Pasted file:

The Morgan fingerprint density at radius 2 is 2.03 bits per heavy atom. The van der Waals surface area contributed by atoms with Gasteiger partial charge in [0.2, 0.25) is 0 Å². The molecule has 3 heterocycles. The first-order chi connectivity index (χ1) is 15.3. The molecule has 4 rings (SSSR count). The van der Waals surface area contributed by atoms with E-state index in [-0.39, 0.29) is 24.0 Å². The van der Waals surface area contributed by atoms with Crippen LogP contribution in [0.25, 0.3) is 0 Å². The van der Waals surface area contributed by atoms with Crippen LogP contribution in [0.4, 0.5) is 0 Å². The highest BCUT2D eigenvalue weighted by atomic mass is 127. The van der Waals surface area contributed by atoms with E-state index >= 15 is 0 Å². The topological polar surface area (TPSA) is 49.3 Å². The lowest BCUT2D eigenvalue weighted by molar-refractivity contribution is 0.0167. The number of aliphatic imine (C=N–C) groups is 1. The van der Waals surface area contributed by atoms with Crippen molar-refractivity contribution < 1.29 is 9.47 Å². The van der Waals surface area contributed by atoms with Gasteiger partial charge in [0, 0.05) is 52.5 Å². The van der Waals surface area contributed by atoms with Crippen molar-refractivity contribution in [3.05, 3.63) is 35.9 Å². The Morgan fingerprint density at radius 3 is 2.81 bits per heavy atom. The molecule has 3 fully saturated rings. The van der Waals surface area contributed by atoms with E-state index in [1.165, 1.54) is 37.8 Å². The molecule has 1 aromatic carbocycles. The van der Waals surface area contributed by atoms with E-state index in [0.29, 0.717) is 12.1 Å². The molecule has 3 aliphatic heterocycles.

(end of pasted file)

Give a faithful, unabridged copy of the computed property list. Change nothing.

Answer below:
The Morgan fingerprint density at radius 2 is 2.03 bits per heavy atom. The van der Waals surface area contributed by atoms with Gasteiger partial charge in [0.2, 0.25) is 0 Å². The molecule has 3 heterocycles. The first-order chi connectivity index (χ1) is 15.3. The molecule has 4 rings (SSSR count). The van der Waals surface area contributed by atoms with E-state index in [-0.39, 0.29) is 24.0 Å². The van der Waals surface area contributed by atoms with Crippen LogP contribution in [0.25, 0.3) is 0 Å². The van der Waals surface area contributed by atoms with Crippen LogP contribution in [0.4, 0.5) is 0 Å². The highest BCUT2D eigenvalue weighted by atomic mass is 127. The van der Waals surface area contributed by atoms with E-state index >= 15 is 0 Å². The topological polar surface area (TPSA) is 49.3 Å². The lowest BCUT2D eigenvalue weighted by molar-refractivity contribution is 0.0167. The number of aliphatic imine (C=N–C) groups is 1. The van der Waals surface area contributed by atoms with Crippen molar-refractivity contribution < 1.29 is 9.47 Å². The van der Waals surface area contributed by atoms with Gasteiger partial charge in [0, 0.05) is 52.5 Å². The van der Waals surface area contributed by atoms with Crippen molar-refractivity contribution in [3.05, 3.63) is 35.9 Å². The Morgan fingerprint density at radius 3 is 2.81 bits per heavy atom. The molecule has 3 fully saturated rings. The van der Waals surface area contributed by atoms with E-state index in [1.165, 1.54) is 37.8 Å². The molecule has 1 aromatic carbocycles. The van der Waals surface area contributed by atoms with E-state index in [0.29, 0.717) is 12.1 Å². The molecule has 3 aliphatic heterocycles.